Scientists Outline Hidden Risk Of Seasonal Changes On Pets' Health
MSD Animal Health announced the Protect Our Future Too initiative (#Protectourfuturetoo) across more than 30 countries in Europe, Russia, North Africa and the Middle East to raise awareness of the risks to our household pets caused by seasonal changes, such as warmer months in autumn and winter as well as higher temperatures in general.
The initiative follows the conclusions of an international roundtable meeting of 19 European scientists representing a number of specialist areas including parasites, animal behaviour and animal diseases. Expert participants shared a range of insights and their conclusions highlight that seasonal changes are having a wide range of effects on the health of household pets.1
To gauge pet owner understanding of the impact and risks of seasonal changes, a survey was conducted among both pet owners and vets. This found that 70% of UK pet owners surveyed did not feel sufficiently informed about the impact of environmental changes such as warmer temperatures and humidity on their pet.3
One such impact is an increase in parasites such as ticks, as they are able to survive for longer in warmer climates.4 TV vet James Greenwood, a spokesperson for the initiative noted, “When I started in practice in Bristol 13 years ago it was so rare to see a tick on a dog, we would call everyone else in the practice round when we found one. Now it’s commonplace. And because parasites on our pets can cause serious health problems not just for them but for owners too, it’s now more important than ever that the public are aware of the risks.”
In addition to ticks, fleas also pose risks to pets and human health. A recent study of UK vet practices has shown that 1 in 4 cats (28%) and 1 in 7 dogs (14%) attending vet clinics for routine matters such as health checks and vaccinations were found to have fleas.5 This is of concern as 11% of the fleas found on cats and dogs were shown to be carrying Bartonella bacteria and a further 5% carrying Rickettsia felis bacteria – both of which can cause disease in animals and humans.6
Richard Wall, Professor of Zoology at the University of Bristol and supporter of the Protect Our Futures Too initiative commented: “We know that controlling parasites like fleas is really difficult because they can survive for a relatively long time without a host, and only a short break in anti-parasite treatment can allow them to re-establish themselves on an animal. Whereas once owners might have been less likely to treat their pets during the winter months, seasonal changes mean that parasites are more likely to become a year-round problem now, so it’s really important that owners seek the advice of a vet to make sure their pets – and they – are continuously protected.”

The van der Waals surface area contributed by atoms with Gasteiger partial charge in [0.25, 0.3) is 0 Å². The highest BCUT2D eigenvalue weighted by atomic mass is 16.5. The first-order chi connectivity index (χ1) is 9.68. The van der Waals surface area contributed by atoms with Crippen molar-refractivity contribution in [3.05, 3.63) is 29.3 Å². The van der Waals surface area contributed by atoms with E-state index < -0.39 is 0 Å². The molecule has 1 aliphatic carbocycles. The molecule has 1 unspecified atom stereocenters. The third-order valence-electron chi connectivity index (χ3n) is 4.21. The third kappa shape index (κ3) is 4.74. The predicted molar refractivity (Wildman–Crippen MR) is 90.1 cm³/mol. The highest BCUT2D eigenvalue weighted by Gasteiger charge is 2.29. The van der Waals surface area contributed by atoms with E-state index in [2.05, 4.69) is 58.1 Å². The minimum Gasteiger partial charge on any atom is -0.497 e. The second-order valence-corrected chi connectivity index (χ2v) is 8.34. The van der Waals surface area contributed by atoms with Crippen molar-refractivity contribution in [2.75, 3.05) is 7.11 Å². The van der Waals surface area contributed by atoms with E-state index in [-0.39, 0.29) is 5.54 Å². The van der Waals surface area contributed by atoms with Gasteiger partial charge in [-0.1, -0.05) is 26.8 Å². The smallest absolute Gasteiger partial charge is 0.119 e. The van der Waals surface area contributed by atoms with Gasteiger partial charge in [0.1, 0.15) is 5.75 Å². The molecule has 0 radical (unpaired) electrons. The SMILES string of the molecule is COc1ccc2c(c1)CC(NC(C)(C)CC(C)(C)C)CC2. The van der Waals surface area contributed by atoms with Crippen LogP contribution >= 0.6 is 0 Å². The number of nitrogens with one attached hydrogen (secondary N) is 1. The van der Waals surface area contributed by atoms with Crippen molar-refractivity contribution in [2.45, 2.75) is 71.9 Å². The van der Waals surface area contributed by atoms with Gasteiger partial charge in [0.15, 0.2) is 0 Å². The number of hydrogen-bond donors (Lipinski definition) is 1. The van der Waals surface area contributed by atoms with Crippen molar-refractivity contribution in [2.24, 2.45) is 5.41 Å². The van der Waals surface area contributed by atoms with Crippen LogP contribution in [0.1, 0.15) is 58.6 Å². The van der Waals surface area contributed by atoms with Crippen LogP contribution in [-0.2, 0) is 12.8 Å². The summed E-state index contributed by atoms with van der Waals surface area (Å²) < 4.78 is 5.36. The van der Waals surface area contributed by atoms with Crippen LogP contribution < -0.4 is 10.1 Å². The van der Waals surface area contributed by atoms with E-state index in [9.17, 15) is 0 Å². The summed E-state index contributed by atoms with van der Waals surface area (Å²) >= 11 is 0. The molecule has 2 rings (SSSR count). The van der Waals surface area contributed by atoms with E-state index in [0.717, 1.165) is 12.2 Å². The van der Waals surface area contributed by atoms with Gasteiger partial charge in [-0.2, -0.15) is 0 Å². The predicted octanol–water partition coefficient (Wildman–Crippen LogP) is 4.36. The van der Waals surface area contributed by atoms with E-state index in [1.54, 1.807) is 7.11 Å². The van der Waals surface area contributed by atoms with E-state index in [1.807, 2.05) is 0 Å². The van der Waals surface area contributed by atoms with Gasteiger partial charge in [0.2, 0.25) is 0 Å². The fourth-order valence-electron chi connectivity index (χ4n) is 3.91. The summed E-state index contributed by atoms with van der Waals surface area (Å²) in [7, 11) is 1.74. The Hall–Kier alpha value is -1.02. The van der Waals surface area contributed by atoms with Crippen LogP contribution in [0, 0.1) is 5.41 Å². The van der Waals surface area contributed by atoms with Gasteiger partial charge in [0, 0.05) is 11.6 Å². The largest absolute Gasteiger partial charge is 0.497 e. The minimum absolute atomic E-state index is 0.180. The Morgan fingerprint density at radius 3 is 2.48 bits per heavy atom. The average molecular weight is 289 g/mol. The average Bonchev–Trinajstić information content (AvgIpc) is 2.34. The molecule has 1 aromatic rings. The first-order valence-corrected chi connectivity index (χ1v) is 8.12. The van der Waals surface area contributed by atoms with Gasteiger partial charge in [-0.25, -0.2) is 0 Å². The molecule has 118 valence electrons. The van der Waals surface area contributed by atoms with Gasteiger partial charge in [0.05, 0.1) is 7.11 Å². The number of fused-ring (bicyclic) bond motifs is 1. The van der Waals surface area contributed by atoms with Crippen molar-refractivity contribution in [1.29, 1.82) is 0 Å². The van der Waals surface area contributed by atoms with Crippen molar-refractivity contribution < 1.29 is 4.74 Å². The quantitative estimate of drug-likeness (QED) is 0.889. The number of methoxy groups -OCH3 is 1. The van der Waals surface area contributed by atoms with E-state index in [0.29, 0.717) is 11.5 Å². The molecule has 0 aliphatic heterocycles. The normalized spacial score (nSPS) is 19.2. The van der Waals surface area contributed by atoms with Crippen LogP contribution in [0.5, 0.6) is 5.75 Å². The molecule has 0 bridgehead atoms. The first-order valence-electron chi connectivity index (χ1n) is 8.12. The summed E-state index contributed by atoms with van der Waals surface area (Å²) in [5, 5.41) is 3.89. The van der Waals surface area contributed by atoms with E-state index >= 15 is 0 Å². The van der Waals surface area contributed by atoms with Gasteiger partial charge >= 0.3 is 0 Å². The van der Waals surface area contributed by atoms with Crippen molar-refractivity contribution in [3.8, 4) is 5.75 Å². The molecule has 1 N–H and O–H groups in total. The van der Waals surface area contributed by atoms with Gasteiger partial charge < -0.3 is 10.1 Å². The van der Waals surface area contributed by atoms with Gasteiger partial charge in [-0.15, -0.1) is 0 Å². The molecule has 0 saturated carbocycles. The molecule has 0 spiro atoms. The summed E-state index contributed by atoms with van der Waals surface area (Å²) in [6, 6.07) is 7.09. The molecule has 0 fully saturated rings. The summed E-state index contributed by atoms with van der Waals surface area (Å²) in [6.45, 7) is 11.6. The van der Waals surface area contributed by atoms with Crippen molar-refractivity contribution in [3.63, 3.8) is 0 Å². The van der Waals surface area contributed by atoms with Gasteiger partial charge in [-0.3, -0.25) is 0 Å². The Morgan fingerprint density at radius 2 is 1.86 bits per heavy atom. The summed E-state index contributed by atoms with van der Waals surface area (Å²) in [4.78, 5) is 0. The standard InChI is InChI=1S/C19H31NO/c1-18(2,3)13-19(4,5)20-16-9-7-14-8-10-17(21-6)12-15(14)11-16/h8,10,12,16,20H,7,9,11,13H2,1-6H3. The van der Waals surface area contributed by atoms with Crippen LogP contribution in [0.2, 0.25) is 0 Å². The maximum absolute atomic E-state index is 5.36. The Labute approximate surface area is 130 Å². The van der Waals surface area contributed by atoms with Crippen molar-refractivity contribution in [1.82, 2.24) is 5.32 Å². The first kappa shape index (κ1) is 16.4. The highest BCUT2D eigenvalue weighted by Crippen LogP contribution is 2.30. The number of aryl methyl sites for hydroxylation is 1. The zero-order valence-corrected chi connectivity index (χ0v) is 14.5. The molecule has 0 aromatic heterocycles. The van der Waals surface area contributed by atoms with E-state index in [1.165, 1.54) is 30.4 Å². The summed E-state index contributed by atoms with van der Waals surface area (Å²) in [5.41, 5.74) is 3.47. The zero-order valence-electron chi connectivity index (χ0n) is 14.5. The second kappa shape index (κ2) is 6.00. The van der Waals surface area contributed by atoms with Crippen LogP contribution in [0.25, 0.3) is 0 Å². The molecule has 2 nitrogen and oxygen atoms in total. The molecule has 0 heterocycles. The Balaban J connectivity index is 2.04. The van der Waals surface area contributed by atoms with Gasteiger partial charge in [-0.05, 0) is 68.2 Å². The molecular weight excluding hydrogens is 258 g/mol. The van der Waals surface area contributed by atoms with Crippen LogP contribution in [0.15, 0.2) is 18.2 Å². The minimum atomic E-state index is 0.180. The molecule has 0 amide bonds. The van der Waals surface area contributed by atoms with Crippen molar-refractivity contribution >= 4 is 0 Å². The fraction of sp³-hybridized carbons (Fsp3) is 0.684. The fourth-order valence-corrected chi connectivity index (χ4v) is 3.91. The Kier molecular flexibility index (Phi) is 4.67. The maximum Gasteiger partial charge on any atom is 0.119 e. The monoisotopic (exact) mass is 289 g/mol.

Even among owners who were using flea treatment on their pets, it is speculated that factors such as incorrect application of the product, or possible flea resistance to common medications are thought to be contributing to a worrying observation in vet practices that some animals who have apparently been treated, continue to have fleas.7
“It is important for vets to ensure that owners are educated on the importance of year-round flea treatments to prevent persistent flea infestation,” said Doctor Ian Wright, Head of European Scientific Counsel for Companion Animal Parasites (ESCCAP) UK & Ireland. “Routine flea control and proper education for correct application, as prescribed by vets and directed by the whole practice team, is absolutely vital for the health of cats, dogs, and the wider public.”
Owners are urged to speak to a vet for more information and visit protectourfuturetoo.com for additional tips on how to protect their pets all year round.
- Protect Our Future Too - Expert roundtable meeting
- Protect Our Future Too - Vet Polls results
- Protect Our Future Too - Pet Owner Polls results
- Rosatti A. Global Warming and Its Health Impact. Int J Occup Environ Med. 2017 Jan;8(1):7-20. doi: 10.15171/ijoem.2017.963
- Abdullah et al. Pathogens in fleas collected from cats and dogs: distribution and prevalence in the UK. (2019). Parasites & Vectors 12:71
- Abdullah, Swaid, et al. The Prevalence of Rickettsia Felis DNA in Fleas Collected From Cats and Dogs in the UK. Veterinary Parasitology, vol. 282, 2020, p. 109143.
- Cooper et al. (2020). Fleas infesting cats and dogs in Great Britain; spatial distribution of infestation risk and its relation to treatment. Medical and Veterinary Entomology, doi: 10.1111/mve.12462
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